Are You Confident of the Diagnosis?

What to be alert for in the history

Infantile acropustulosis (IA) occurs in infants and young children, with onset typically occurring between 2 and 10 months of age, characterized by periods of activity and quiescence. Each eruption lasts approximately 7 to 14 days. Recurrence every few weeks is typical. It is typical for eruptions to shorten in duration and for periods of quiescense to increase with passage of time until spontaneous resolution occurs between age 2 and 3.

Characteristic findings on physical examination

Physical examination reveals crops of intensely pruritic vesicopustules and papules over the palms and soles, often with concentration of lesions at the junction of the plantar or palmar and dorsal foot or hand (Figure 1). Vesicles transition to pustules over 24 hours. Lesions can be seen on the dorsal surfaces of hands and feet, and to a lesser extent on face and scalp. Paroxysms of pruritus can lead to restlessness and sleeplessness among affected children.

Figure 1.

Infantile acropustulosis.

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Smears of intact pustules show a predominance of neutrophils; eosinophils may also be present. It has been suggested that younger infants may show a predominance of eosinophils that transition to a neutrophil predominant infiltrate with increasing age.

Expected results of diagnostic studies

Biopsy is rarely performed, but shows neutrophil predominant subcorneal pustules with an admixture of eosinophils. Necrolysis of keratinocytes can be seen.

Diagnosis confirmation

The differential diagnosis includes scabies, which is the most difficult to differentiate from IA — in large part because IA can occur as a sequelae after scabies infection in many patients. Dyshidrotic eczema, pustular psoriasis, impetigo, transient neonatal pustular melanosis (TNPM) and erythema toxicum neonatorum (ETN) are also important to exclude. Confirmation of the diagnosis is made by excluding active scabies infection, with the characteristic eruption in an infant of the right age.

Clinical features that help to differentiate IA from scabies are that IA favors acral sites almost exclusively whereas infants with scabies typically have widespread involvement of burrows and papules on the trunk (including axillae and genitalia) and scalp, and other family members generally have similar findings. Positive scabies preparation is diagnostic, but negative scrapings are common even when performed by experienced practitioners in the presence of active scabies.

Dyshidrotic eczema is rare in infants and has differing histologic features of spongiosis and intraepidermal vesicles with lack of subcorneal pustules (typical of IA.)

Pustular psoriasis generally affects adolescents and adults, follows a chronic course, and has a background of pink plaques with overlying scale in addition to the pustules present. There is histologic overlap, but IA and pustular psoriasis are clinically distinct.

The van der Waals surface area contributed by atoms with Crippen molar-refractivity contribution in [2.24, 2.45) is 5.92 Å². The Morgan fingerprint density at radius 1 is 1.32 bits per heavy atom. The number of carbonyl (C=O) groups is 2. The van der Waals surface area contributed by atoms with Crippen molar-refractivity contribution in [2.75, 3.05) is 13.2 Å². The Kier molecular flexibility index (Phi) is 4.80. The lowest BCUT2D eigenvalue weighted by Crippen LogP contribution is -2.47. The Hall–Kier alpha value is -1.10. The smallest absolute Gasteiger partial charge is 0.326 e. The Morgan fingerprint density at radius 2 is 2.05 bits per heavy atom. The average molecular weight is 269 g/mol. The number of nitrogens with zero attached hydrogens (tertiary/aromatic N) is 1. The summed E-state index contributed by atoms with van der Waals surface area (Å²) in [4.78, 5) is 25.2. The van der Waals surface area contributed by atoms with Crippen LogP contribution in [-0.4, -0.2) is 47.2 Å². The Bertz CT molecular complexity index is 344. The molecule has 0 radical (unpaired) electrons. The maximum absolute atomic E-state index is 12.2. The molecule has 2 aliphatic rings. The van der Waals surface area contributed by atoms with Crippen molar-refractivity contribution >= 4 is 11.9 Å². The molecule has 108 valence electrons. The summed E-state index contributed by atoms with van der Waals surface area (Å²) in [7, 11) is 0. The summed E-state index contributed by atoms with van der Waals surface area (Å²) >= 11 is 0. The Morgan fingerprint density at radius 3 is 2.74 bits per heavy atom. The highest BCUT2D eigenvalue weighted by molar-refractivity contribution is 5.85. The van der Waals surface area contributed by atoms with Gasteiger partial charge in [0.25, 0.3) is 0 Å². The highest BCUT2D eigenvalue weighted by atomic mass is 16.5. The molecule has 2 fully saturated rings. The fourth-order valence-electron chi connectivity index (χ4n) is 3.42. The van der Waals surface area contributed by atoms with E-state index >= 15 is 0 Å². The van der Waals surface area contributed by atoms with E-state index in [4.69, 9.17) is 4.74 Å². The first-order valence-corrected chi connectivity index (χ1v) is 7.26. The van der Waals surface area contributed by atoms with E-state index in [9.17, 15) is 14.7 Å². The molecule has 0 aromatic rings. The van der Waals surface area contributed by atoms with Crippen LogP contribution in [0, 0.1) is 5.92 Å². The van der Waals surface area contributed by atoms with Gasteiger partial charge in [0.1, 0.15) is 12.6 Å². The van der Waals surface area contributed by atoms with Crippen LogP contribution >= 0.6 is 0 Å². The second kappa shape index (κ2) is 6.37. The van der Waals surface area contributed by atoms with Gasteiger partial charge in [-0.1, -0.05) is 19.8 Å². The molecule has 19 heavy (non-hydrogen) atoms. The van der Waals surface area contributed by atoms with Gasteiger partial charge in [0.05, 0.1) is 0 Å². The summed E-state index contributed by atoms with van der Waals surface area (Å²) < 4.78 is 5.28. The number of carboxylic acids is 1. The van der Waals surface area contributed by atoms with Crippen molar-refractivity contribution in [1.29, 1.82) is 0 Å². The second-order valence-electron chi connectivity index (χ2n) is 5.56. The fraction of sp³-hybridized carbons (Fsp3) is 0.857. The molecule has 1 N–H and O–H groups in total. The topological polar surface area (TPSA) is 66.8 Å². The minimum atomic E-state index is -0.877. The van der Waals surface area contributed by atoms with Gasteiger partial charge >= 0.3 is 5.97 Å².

Impetigo may be differentiated from IA with positive bacterial culture and resolution after institution of appropriate oral antibiotics. Serous crust around excoriated lesions can also be a helpful distinguishing feature.

TNPM is typically present at birth and presents with vesiculopustules on the face, neck and trunk, which rupture leaving a collarette of fine scale that later resolves with post-inflammatory hyperpigmentation by 3 months of age. The age of onset and distribution are distinguishing features from IA. Severe pruritus is not expected in TNPM.

ETN has onset of small vesiculopapules and a “flea-bitten” appearance typically within the first 2 days of life with resolution by 2 weeks of age. The age of onset and the fact that acral surfaces are typically spared differentiates this condition from IA.

Who is at Risk for Developing this Disease?

IA is reported to be more common in African-Americans and non-Caucasian infants and male patients with typical age of onset before 10 months of age. There are reports of increased incidence in internationally adopted children immigrating to the United States. Preceding scabetic infestation is common, but not necessary or sufficient to make the diagnosis. It is typically more severe in warm weather and summer. Up to half of patients have a history of atopic dermatitis.

What is the Cause of the Disease?

The etiology of IA is unknown. History of preceding scabies infestation is common but not present in all cases. It has been suggested that IA is a recurrent cutaneous hypersensitivity reaction to residual antigen from prior scabies infestation. Such an antigen has not been identified to date. There is likely a de novo form of IA that occurs without a history of infestation and one that occurs after scabies has resolved. Clinically, they appear identical.

Systemic Implications and Complications

IA does not have associated systemic disease or complications, but peripheral eosinophilia may be noted and can occasionally be striking. Pruritus associated with the disorder is the most important symptom of IA. Secondary bacterial infection can occur within excoriated lesions and should be treated with topical and/or oral antibiotics as warranted by severity and bacterial culture and sensitivities.

Treatment Options


– Medium- to high-potency topical steroids (class I – III) with or without occlusion are first-line therapy.